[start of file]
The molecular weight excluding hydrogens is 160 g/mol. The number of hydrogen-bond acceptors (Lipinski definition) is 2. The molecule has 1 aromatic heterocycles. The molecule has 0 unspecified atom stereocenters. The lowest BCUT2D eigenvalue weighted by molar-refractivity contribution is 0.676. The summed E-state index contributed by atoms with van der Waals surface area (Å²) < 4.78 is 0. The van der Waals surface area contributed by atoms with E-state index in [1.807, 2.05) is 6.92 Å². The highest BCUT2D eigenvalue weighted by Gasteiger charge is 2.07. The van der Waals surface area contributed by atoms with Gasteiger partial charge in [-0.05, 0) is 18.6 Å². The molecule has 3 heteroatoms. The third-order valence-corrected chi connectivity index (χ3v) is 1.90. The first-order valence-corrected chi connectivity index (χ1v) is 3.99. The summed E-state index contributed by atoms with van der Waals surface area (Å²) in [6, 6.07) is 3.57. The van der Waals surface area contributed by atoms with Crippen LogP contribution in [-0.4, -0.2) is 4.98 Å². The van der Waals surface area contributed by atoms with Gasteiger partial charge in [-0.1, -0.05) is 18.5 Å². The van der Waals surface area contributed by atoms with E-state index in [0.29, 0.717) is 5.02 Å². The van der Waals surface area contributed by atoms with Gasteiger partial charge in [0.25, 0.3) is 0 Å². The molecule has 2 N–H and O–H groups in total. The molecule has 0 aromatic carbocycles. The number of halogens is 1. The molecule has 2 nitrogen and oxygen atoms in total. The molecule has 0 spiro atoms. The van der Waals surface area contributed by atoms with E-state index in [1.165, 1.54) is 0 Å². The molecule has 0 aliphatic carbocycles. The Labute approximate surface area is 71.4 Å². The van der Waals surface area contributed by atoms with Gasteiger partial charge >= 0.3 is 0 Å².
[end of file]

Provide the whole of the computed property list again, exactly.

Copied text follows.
The molecular weight excluding hydrogens is 160 g/mol. The number of hydrogen-bond acceptors (Lipinski definition) is 2. The molecule has 1 aromatic heterocycles. The molecule has 0 unspecified atom stereocenters. The lowest BCUT2D eigenvalue weighted by molar-refractivity contribution is 0.676. The summed E-state index contributed by atoms with van der Waals surface area (Å²) < 4.78 is 0. The van der Waals surface area contributed by atoms with E-state index in [1.807, 2.05) is 6.92 Å². The highest BCUT2D eigenvalue weighted by Gasteiger charge is 2.07. The van der Waals surface area contributed by atoms with Gasteiger partial charge in [-0.05, 0) is 18.6 Å². The molecule has 3 heteroatoms. The third-order valence-corrected chi connectivity index (χ3v) is 1.90. The first-order valence-corrected chi connectivity index (χ1v) is 3.99. The summed E-state index contributed by atoms with van der Waals surface area (Å²) in [6, 6.07) is 3.57. The van der Waals surface area contributed by atoms with Crippen LogP contribution in [-0.4, -0.2) is 4.98 Å². The van der Waals surface area contributed by atoms with Gasteiger partial charge in [-0.1, -0.05) is 18.5 Å². The van der Waals surface area contributed by atoms with E-state index in [0.29, 0.717) is 5.02 Å². The van der Waals surface area contributed by atoms with Gasteiger partial charge in [0.25, 0.3) is 0 Å². The molecule has 2 N–H and O–H groups in total. The molecule has 0 aromatic carbocycles. The number of halogens is 1. The molecule has 2 nitrogen and oxygen atoms in total. The molecule has 0 spiro atoms. The van der Waals surface area contributed by atoms with E-state index in [1.165, 1.54) is 0 Å². The molecule has 0 aliphatic carbocycles. The Labute approximate surface area is 71.4 Å². The van der Waals surface area contributed by atoms with Gasteiger partial charge >= 0.3 is 0 Å².